The Victim (2006 film)

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The Victim
The Victim 2006 poster.jpg
The Thai theatrical release poster.
Directed by Monthon Arayangkoon
Produced by Jantima Lieawsirikum
Written by Monthon Arayangkoon
Starring Pitchanart Sakakorn
Music by Patai Poungchneen
Cinematography Paiboon Pupradub
Distributed by RS Film
United International Pictures
Tartan Films
Golden Network Asia
Release date
October 12, 2006 (Thailand)
Running time
108 min
Country Thailand
Language Thai

The Victim (Thai: ผีคนเป็น or Phii khon pen) is a 2006 Thai horror-thriller film written and directed by Monthon Arayangkoon. The film stars Pitchannart Sakakorn as a struggling young actress who takes a job working for the police department, re-enacting crime scenes, but starts to have frightening experiences when she takes on the role of a murdered beauty queen.


Ting is a struggling young actress who one day is noticed by Royal Thai Police Lieutenant Te, who heads up the crimes re-enactment unit and is always on the look-out for fresh talent. Ting is put to work playing the victim in photo shoots with the hand-cuffed accused killers and rapists at crime scenes. The photos are published in Thai newspapers as a means of the police publicizing that they have closed the case and done their jobs.

Ting takes a liking to her job, and is so convincing that even the criminals are moved to remorseful tears. Her popularity soaring, Ting is signed to play the lead in a film based on one of her true-crime re-enactments - the murder of Meen, a former Miss Thailand whose husband, Dr. Charun, is accused of the crime. Ting then starts experiencing some scary visions that lead her believe that Meen's longtime friend, Fai, is responsible.

Then it is revealed that the events were actually entirely a film about Meen's murder, and Ting is merely a character being played by another actress named May. But while on the set filming the movie, in real life May was really possessed by a spirit that is very obsessed by her.


  • Pitchanart Sakakorn as Ting/May
  • Apasiri Nitibhon as Meen
  • Penpak Sirikul as Fai
  • Kiradej Ketakinta as Lieutenant Te
  • Chokchai Charoensuk as Dr. Charun
  • Sompong Tawee as Lieutenant Bee
  • Rashane Limtrakul as Director
  • Sompop Vejchapipat as Screenwriter
  • Benjaporn Punyaying as Shooting crew manager.



The concept of the film is based on an actual technique that is used in crime investigations by the Royal Thai Police, in which the crimes are re-enacted by handcuffed convicted criminals for the Thai media. Such photos are regularly seen in the mass-circulation daily newspapers of Thailand.[1]

"It all began when I watched the police investigating key criminal cases by using stand-ins to re-enact crime scenes," director Monthon Arayangkoon said in the film's production notes. "I wondered how those actors or actresses could handle such a horrifying task. Didn't they feel scared at all? For some scenes, like a rape scene, I can't help but wonder why they have to use a real woman to impersonate the victim. Didn't those who acted as the dead feel anything at all?"[2]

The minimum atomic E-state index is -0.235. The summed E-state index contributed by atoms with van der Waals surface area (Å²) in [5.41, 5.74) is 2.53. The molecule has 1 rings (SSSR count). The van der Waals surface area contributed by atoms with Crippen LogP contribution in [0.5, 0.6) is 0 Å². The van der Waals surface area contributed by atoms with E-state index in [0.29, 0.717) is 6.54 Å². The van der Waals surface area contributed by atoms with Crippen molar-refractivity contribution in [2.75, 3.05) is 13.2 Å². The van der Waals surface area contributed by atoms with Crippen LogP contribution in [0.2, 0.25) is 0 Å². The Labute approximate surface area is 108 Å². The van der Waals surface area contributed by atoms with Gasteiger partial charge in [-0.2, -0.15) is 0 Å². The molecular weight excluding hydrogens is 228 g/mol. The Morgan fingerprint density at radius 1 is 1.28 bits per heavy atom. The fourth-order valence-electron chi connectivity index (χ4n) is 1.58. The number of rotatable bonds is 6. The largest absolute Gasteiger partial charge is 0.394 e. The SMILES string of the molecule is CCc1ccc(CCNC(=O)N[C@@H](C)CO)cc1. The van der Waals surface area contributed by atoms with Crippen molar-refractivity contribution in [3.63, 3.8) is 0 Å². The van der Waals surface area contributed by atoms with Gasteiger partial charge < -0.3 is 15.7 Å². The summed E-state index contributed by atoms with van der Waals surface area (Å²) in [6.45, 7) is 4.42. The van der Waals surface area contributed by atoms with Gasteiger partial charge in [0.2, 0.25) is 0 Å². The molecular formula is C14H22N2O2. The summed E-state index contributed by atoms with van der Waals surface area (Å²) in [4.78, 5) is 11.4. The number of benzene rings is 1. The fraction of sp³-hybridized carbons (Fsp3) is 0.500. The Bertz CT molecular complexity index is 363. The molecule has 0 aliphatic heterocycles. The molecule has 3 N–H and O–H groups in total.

Some of the filming locations were actual famous crime scenes. These include "The Haunted House at Nong Jork", an unfinished house where a construction worker was killed during a drunken brawl. Work then stopped on the house and it has been used since as a place where criminals dump dead bodies.[3]

Another location is a deserted house in Bang Len, where in late 1990s the poorer suitor of a wealthy family's daughter was killed by the young woman's father, who opposed his daughter's relationship with the man. The dead man's family then hired a gunman to kill the father. The abandoned house was also the scene of a woman's hanging death.[2]

A third location is an abandoned hospital building at Bang Len, where illegal abortions were once performed and a seven-months pregnant woman was raped and killed. The woman's ghost was later seen at her own funeral, and the hospital has been abandoned since.[2]

At all the locations, film crews reported experiencing strange phenomena, such as noises, odd wind and faint images of faces on the film.[2]

The use of the locations was significant in Thailand, where belief in ghosts is common.[4]


The Victim was released in Thai cinemas on October 12, 2006, and was screened on October 17 at the 2006 Pusan International Film Festival.[4] The film had its North American premiere at the 2007 Fantasia Festival in Montreal.[5] It was then released on English-subtitled DVD by Tartan Asia Extreme on September 18, 2007.


Variety critic Richard Kuipers, who reviewed the film at the 2006 Pusan International Film Festival called The Victim "an entertaining and suspenseful merger of ghost story and crime thriller", and praised the "neat back-flip" of a mid-film twist.[4]

Jeff Allard, writing for the horror-genre website, Shock Till You Drop, was more muted in this response, saying the film "is a moderate time waster that sports its share of interesting moments but thanks to a convoluted script, it can't deliver the cumulative effect that a good ghost story needs."[6]


  1. ^ Film concept, official website, retrieved 2007-09-26
  2. ^ a b c d Director's notes, official website, retrieved 2007-09-26
  3. ^ Locations, official website, retrieved 2007-09-26
  4. ^ a b c Kuipers, Richard. October 18, 2006. The Victim (review), Variety (magazine), retrieved 2007-09-26
  5. ^ The Victim at the 2007 Fantasia Festival
  6. ^ Allard, Jeff. The Victim, Shock Till You Drop. Retrieved 2007-09-26

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